No posh cars today. Meet the Toute Petite Voiture (Very Small Car) by Citroën, France.
The story of this remarkable car is brought to us by Julian March (published @ citroen.org.uk).
Whereas most of Citroën's prototypes have been shrouded in mystery, the company has actually been fairly open about the development of the 2CV. Pierre-Jules Boulanger, an architect by profession, ran Citroën after the company was acquired by Michelin, initially along with Pierre Michelin and Robert Puiseux and after the former's death in a car crash in 1937 he ran the company until 1950.
He was the man responsible for the concept of the TPV - it is said that he realised the need while observing local farmers who used horses and carts and bicycles in order to get their produce to market. He envisaged a cheap, minimalistic, low maintenance solution in which all extraneous and unnecessary components were to be deleted. He was also an astute business man who realised that when Citroën ceased production of the 5CV in 1926, the company had left the bottom end of the marketplace to its rivals, Peugeot and Simca.
Photo by CitronVert12 @ Flickr
In 1934, just before Michelin acquired the company, Pierre Michelin instructed his engineers to build a tyre-testing vehicle (above) on which certain automotive experiments might be undertaken. The basic architecture of the TPV was determined quite early - flat twin engine, interconnected suspension - "4 roues sous une parapluie"(four wheels under an umbrella) and while the surviving cars share no parts in common with the vehicle that went into production, the basic silhouette already existed, together with the use of corrugated metal to achieve the necessary rigidity for very lightweight body panels.
Photo by s i b e r @ Flickr
In the run up to WW2, 250 cars were built and apparently all but two were destroyed when the Nazis invaded France. It is likely that the Germans captured one of the 1939 prototypes when they occupied the remains of the Levallois factory with its TPV production line. The car was sent to Wolfsburg where an unimpressed Dr Porsche pronounced that it was "...more a soapbox jalopy than a people's car..."For over half a century, it was believed that the only survivors were this car that has been displayed at shows over the years plus the pick up used for tyre testing.
Both water and air cooling for the engine were investigated. The water-cooled, horizontally opposed, two cylinder engine was of 375cc capacity and was capable of propelling the car to 'almost 60 km/h' (37 mph) thanks to its low weight of only 370 kg. For years it was believed that only this vehicle and the pickup had survived and then, in 1995, three cars were found in a barn at the Bureau d'Etudesat Ferté-Vidame and since then have been kept exactly as they were found.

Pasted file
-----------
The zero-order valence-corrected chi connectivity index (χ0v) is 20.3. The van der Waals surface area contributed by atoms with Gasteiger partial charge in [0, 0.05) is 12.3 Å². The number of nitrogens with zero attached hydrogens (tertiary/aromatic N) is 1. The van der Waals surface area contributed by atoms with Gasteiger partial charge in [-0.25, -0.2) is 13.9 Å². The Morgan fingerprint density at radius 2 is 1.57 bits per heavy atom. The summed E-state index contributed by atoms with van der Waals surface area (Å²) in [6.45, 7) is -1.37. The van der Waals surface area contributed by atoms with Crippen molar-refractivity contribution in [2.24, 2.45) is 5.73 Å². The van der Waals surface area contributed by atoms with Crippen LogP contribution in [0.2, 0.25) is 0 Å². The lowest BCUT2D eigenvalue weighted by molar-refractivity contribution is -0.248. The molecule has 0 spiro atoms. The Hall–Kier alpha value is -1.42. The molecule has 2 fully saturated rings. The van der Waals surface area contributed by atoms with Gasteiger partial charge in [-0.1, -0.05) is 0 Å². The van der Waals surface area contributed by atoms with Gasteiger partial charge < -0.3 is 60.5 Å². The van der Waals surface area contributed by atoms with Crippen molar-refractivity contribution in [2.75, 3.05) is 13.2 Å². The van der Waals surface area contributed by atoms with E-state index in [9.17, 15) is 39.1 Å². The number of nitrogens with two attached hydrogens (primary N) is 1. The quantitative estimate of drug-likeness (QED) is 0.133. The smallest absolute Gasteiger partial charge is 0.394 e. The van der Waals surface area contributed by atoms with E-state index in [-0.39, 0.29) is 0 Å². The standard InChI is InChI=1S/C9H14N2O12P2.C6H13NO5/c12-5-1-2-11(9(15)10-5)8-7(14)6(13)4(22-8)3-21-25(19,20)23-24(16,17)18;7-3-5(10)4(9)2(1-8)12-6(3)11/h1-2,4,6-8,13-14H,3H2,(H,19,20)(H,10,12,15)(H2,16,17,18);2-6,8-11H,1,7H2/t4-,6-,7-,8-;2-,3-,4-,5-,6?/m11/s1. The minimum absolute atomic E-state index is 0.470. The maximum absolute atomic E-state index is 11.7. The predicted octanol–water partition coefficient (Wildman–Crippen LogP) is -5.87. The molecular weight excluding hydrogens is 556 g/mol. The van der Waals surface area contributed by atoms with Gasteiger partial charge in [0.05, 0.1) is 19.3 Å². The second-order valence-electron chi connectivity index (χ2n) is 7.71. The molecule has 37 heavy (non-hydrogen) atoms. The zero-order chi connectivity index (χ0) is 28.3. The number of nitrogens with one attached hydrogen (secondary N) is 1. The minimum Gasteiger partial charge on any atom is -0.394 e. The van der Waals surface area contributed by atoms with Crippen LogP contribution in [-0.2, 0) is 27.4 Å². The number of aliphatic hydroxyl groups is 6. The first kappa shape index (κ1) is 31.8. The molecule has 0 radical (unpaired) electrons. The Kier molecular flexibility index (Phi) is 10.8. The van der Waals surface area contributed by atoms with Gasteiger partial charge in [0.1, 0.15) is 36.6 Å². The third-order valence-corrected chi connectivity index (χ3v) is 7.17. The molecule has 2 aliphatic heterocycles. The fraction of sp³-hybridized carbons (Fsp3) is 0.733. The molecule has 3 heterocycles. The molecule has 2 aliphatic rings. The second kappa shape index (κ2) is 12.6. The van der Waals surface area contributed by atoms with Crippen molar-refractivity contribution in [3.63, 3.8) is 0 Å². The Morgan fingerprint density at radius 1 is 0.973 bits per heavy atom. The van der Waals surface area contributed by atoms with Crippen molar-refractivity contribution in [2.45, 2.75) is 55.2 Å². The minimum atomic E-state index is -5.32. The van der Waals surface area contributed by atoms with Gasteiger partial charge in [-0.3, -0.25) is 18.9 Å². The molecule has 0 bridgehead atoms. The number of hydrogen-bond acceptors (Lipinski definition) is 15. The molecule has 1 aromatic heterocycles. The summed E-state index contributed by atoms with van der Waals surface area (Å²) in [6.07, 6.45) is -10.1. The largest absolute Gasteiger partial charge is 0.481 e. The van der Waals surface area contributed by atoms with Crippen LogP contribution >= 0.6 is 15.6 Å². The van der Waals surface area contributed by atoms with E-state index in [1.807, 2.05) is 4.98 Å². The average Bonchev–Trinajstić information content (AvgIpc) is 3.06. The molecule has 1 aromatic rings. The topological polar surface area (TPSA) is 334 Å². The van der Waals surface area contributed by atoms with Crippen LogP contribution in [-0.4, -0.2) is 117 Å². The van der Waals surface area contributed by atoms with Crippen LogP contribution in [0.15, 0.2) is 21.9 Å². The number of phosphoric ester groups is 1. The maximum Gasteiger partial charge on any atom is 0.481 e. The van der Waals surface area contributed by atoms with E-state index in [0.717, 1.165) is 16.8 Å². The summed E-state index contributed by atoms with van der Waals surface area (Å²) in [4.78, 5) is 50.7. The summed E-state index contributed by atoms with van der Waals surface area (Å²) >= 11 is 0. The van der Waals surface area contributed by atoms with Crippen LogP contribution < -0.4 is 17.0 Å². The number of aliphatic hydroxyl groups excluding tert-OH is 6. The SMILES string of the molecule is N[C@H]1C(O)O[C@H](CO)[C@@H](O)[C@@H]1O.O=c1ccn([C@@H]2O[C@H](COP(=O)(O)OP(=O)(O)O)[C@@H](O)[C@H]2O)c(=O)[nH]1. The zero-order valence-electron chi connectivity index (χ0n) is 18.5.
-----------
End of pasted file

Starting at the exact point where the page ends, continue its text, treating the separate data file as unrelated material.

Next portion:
Photo by portemolitor @ Flickr
During the World War II German occupation of France Michelin and Citroën decided to hide the TPV from the Nazis, fearing some military application. A number of TPVs were buried at secret locations, one was disguised as a pickup, and the others were destroyed. It had been believed that only two prototypes had survived. had been believed that the cars were so well concealed that they had all been lost at the end of the war. However, it would appear that management knew of their existence since in the 1950s an internal memo was issued ordering them to be scrapped. These surviving TPVs were, in fact, hidden from the company's management by some workers who appreciated their historical value.
Photo by pierre m @ Flickr
The war years gave the company time to revise and simplify the design. By 1942, the TPV, powered by a 375cc air-cooled flat twin, was beginning to look much more like the car that was revealed in 1948 although only a single headlamp was fitted. Mechanically too, it was far closer than the 1939 models - the over-complicated torsion bar springing had been replaced by the familiar inter-connected longitudinal coil springs of the production vehicles. Transmission was only three speed and the engine was a flat twin. The cars made widespread use of duralinox - a lightweight aluminium alloy but more conventional (and cheaper) materials were employed in the production vehicles.
Photo by portemolitor @ Flickr
It took three years from 1945 for Citroën to rework the TPV.
The third-generation prototype, unveiled at the Paris Salon in 1948, was nearly similar to the next year's production model, the famous 2CV which quickly became a bestseller due to its low price/maintenance cost. One of the few mass-production cars to enjoy a cult status, the 2CV aka Deux Chevaux or Deudeuche was produced until 1990 - and in 2000s was featured in one of the best animation films ever, the Triplets of Belleville:
Headline photo by doubchev @ Flickr